The Securities and Exchange Commission
plans to propose that companies disclose in general terms how they
compensate lower-ranking employees, expanding disclosures for the first
time beyond the executive suite.
The proposal is part of a review of
executive-pay policies at the SEC and other agencies addressing practices
that many believe led financial companies to take on too much risk. The
SEC also may require companies to explain their ties to compensation
consultants who often negotiate lavish pay packages for top executives.
Mary Schapiro said Tuesday during congressional testimony that the
rules could be taken up by the agency next month. They would then go
through a public-comment period and require final approval by the agency.
Currently, companies are required to
explain executive-pay plans for only its five highest-paid executives.
Financial firms, movie studios, pharmaceutical companies and others often
have superstar traders, producers or salespeople who are paid more than
The proposals wouldn't require companies to
say how much they pay these star performers, but they would have to
disclose in more-general terms how lower-ranking employees are paid,
especially when it affects the company's overall risk management. That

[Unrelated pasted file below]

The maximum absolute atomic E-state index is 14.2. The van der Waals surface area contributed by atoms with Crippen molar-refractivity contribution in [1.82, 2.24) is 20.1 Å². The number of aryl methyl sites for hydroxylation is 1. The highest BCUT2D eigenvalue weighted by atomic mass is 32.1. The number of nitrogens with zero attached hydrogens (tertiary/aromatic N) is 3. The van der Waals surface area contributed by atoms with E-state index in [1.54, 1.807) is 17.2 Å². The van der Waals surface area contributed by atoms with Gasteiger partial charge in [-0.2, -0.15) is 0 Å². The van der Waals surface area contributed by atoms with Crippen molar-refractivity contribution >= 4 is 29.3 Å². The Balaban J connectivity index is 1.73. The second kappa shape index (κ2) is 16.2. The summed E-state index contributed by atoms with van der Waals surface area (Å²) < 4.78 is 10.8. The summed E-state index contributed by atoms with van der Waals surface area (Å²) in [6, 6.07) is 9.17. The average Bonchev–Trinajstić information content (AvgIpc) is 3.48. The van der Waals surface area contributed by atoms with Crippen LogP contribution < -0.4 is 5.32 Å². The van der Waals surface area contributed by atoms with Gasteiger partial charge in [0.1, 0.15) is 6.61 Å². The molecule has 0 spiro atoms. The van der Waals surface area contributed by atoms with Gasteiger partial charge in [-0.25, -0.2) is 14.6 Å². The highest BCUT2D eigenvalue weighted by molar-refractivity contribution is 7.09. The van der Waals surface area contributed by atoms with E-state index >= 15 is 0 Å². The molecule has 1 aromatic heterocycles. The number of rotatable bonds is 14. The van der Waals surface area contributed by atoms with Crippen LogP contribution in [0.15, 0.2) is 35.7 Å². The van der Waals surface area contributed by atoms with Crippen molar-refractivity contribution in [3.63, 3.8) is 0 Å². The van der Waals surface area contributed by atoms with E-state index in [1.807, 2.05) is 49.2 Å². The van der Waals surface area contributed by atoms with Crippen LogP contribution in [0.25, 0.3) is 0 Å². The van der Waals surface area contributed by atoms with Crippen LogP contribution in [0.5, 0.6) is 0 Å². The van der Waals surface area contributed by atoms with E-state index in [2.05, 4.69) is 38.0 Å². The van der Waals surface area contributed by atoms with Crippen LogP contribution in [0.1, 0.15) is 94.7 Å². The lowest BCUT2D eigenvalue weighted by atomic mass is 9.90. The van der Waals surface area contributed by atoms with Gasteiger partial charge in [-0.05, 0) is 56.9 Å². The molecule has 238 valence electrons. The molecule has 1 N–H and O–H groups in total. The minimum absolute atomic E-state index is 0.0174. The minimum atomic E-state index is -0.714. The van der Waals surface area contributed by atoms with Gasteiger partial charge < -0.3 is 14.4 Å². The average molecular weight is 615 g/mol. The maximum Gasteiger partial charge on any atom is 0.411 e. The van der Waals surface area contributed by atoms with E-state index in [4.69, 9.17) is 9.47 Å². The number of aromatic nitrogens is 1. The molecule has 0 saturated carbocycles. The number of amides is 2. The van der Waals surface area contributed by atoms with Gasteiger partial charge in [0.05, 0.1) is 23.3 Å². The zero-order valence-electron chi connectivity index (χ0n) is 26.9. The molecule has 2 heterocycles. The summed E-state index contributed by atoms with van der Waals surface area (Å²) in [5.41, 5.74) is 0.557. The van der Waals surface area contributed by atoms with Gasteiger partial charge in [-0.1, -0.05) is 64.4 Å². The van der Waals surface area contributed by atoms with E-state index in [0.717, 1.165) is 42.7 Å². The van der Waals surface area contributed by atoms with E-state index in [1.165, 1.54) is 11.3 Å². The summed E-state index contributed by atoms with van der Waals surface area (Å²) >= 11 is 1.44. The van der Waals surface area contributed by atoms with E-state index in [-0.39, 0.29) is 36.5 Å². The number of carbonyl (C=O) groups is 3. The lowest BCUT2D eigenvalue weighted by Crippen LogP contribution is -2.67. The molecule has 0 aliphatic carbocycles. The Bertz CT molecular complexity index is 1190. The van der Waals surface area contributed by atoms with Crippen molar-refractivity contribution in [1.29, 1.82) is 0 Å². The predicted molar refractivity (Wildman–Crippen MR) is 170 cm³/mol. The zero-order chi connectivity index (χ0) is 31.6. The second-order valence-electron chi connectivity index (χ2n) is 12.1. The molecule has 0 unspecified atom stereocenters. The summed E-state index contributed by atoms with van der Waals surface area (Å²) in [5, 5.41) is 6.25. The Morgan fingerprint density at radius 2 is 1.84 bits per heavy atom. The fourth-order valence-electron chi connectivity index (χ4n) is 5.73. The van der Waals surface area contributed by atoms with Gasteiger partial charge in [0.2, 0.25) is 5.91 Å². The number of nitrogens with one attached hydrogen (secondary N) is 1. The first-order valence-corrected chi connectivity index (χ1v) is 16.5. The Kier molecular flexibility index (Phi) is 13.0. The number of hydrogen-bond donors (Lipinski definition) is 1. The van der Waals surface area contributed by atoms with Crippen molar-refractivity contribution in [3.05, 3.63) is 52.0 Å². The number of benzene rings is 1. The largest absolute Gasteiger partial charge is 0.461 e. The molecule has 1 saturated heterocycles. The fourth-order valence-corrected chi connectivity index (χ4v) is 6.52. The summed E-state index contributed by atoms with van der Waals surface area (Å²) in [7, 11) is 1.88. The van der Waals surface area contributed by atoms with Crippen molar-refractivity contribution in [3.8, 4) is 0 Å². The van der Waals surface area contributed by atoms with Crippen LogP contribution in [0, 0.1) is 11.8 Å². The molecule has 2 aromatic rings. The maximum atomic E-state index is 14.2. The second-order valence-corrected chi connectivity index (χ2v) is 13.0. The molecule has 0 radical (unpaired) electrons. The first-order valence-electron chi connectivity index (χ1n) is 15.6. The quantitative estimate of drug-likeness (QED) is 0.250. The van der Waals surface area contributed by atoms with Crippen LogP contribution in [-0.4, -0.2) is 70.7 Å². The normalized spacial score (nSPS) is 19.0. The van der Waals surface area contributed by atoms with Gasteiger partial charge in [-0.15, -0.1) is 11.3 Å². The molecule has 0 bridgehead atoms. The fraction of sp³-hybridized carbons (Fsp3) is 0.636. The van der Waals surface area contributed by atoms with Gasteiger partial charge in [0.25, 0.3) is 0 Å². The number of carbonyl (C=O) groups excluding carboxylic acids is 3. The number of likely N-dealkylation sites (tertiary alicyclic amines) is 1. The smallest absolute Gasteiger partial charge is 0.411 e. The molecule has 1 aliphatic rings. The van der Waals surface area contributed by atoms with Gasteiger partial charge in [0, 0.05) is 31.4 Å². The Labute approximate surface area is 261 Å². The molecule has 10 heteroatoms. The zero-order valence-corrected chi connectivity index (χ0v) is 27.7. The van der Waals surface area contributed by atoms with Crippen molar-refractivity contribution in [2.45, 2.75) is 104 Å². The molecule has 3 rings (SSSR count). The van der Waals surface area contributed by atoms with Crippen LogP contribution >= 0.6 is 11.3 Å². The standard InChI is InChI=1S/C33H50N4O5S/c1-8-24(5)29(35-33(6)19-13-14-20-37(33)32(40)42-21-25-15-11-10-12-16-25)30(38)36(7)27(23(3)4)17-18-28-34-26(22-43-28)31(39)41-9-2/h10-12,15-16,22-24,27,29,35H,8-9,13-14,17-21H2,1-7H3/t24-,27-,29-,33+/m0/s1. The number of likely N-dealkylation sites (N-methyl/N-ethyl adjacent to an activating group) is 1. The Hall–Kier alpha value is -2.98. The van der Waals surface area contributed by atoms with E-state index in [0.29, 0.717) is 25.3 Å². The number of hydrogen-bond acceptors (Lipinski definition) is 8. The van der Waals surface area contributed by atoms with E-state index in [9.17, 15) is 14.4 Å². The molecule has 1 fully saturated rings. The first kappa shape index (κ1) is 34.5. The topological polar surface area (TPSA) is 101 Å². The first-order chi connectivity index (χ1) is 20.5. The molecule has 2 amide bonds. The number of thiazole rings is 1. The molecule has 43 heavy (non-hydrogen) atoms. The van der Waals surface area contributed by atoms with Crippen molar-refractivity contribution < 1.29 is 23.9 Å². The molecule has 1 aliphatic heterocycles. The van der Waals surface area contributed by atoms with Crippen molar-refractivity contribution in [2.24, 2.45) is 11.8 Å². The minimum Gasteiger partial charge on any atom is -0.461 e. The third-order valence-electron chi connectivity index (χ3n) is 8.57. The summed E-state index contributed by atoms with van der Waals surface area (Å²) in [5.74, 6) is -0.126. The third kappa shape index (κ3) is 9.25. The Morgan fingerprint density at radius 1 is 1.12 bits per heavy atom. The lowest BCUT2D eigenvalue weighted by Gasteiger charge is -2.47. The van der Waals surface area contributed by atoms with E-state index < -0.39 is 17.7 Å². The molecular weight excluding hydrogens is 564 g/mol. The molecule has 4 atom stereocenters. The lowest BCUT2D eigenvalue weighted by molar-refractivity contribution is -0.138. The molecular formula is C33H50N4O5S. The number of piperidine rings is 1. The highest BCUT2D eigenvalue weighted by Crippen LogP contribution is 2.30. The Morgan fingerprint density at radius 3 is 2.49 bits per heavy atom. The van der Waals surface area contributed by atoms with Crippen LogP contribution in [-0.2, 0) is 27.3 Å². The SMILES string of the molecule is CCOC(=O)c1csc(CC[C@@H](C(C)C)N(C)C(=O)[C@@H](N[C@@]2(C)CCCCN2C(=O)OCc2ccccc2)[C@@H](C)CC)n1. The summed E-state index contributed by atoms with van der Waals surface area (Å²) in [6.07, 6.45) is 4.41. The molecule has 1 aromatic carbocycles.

would apply in particular to financial firms, where traders have received
big bonuses for executing trades that put the entire company in danger.
"The whole concept of having to disclose
... compensation practices for nonexecutives is a whole new ball game,"
said Mark Borges, a compensation consultant with Compensia, a San
In 2006, the SEC sought to require
companies to disclose the compensation of highly paid nonexecutives.
Industries successfully pushed back, saying that information was akin to a
trade secret and disclosing it could allow rivals to steal employees.
The SEC is also expected to seek
information about the overall design of the company's pay structure and
how compensation relates to an employee's performance over the long run.
Write to Kara Scannell at
Printed in The
Wall Street Journal, page C1